Smart Growth for Vernon, CT
Hal Cummings elected Republican chairman

By: Jason Rowe
Journal Inquirer
March 23, 2006

VERNON - The town's Republicans have selected local lawyer Harold R. "Hal" Cummings to be their leader for the next two years.

The Republican Town Committee on Wednesday night unanimously elected Cummings as its chairman.

Cummings, whose law office is in South Windsor, has served as special counsel for the Vernon Inland Wetlands Commission for the past four years.

Among his most high-profile work for the town is the ongoing legal dispute involving Home Depot's attempt to build a large store on the site of the former New England SportsPlex on Reservoir Road.

Cummings replaces former Town Chairman William Francis, who decided not to seek re-election after four years in the post.

Cummings, who joined the committee in 1972, said today that he is looking forward to his new role and to November's election, which includes the congressional race between U.S. Rep. Robert R. Simmons, R-2nd District, and Vernon Democrat Joseph Courtney.

With the Democrats seeking to take control of the U.S. House of Representatives, Cummings said, the 2nd District race could be the key battle that determines which party prevails.

Cummings said the work of local town committees will be vital to both parties' efforts.

He also said he would also like to see the Republican Party do more to attract younger members.

Cummings, 61, said that when he first joined the party, a group of younger members was active in local politics. But as years have gone by, the party's membership has grown older, he said.

"It seems like the town committees tend to be made up of the older and senior members, and people in their 20s and 30s seem less likely to get involved," Cummings said. "We're always looking at getting younger people who are interested in serving on town boards or commissions."

Cummings said he doesn't believe his role as town chairman will conflict with his work as special town counsel.

Francis, 54, said this was the right time to give up the party chairmanship, given his increased workload as a real estate agent.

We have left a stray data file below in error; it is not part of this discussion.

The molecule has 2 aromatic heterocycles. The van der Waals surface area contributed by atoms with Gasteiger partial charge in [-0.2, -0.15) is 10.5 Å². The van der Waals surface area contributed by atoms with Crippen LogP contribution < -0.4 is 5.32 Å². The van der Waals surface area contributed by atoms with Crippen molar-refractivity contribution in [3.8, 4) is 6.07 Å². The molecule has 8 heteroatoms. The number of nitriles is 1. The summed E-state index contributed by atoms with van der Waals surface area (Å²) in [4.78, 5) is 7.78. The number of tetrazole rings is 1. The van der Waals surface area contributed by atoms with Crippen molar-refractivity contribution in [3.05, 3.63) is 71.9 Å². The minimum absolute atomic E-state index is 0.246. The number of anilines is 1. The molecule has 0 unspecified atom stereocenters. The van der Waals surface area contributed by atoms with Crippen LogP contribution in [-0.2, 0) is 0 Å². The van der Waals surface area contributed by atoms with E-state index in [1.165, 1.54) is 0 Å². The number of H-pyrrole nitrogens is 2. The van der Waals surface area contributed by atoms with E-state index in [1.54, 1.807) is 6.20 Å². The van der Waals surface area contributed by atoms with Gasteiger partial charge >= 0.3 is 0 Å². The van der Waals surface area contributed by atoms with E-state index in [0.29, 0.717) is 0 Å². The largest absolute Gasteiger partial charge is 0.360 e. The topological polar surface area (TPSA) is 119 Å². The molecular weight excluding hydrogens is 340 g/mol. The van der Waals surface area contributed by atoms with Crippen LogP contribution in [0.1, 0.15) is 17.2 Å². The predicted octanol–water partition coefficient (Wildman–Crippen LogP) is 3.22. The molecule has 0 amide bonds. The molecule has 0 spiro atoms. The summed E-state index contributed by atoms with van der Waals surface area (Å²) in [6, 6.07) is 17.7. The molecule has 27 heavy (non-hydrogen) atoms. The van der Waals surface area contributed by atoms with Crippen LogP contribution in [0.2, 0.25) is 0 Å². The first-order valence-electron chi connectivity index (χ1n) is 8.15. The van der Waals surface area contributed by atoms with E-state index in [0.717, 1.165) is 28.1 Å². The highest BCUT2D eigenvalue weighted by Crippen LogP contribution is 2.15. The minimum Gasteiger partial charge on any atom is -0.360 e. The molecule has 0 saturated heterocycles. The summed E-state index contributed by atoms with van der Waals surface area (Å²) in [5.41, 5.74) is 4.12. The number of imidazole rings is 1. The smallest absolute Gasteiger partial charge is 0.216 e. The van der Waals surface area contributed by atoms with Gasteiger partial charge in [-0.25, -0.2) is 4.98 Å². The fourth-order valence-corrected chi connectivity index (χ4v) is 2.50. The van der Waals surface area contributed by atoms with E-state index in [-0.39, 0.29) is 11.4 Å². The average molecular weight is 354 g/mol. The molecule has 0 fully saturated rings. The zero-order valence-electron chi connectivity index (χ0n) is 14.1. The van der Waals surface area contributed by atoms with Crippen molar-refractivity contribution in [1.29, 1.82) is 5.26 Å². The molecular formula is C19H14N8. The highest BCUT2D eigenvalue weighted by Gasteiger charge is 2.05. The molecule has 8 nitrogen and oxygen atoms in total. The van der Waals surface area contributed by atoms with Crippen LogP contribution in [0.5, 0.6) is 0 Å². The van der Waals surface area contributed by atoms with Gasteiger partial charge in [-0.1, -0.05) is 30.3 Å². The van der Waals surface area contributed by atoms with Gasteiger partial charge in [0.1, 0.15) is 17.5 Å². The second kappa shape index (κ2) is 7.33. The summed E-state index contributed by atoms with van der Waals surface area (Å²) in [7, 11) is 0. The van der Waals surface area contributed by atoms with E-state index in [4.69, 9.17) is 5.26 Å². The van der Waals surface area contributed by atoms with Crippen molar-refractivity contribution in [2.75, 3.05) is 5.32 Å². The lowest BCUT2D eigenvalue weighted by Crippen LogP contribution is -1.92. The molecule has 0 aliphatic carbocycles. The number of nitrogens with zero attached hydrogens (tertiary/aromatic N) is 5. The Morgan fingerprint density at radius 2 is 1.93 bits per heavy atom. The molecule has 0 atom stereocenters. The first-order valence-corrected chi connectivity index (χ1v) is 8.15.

"It was time for me to step aside and allow someone else with fresh ideas and invigorated spirit and a new level of excitement to come in," Francis said. "We have a good group, and we are really excited about the future."

Francis said he expects Cummings to be an effective leader for local Republicans.

"He's got a take-charge attitude," Francis said.

Cummings' election marks the second change in the town's political leadership in less than a month.

On Feb. 28, local Democrats tapped former Town Councilman Thomas A. DiDio as their town chairman.

DiDio replaced former Town Chairman David A. Chmielecki, who died in January after a lengthy battle with cancer.

Cummings said he has gotten to know DiDio when the two have held campaign signs for their respective parties outside the Lake Street School during elections. He said he expects the relationship between the two chairmen to be cordial.

Cummings said he would also like to get more local Republicans actively involved in elections.

"The campaign finance reform is getting more people involved in the process and that's what I hope to facilitate," Cummings said.

In addition to electing Cummings chairman, the Republican Town Committee chose former Mayor Diane Wheelock as its vice-chairwoman.

Patricia Noblet was elected secretary, and Robert Hurd was elected treasurer.

©Journal Inquirer 2006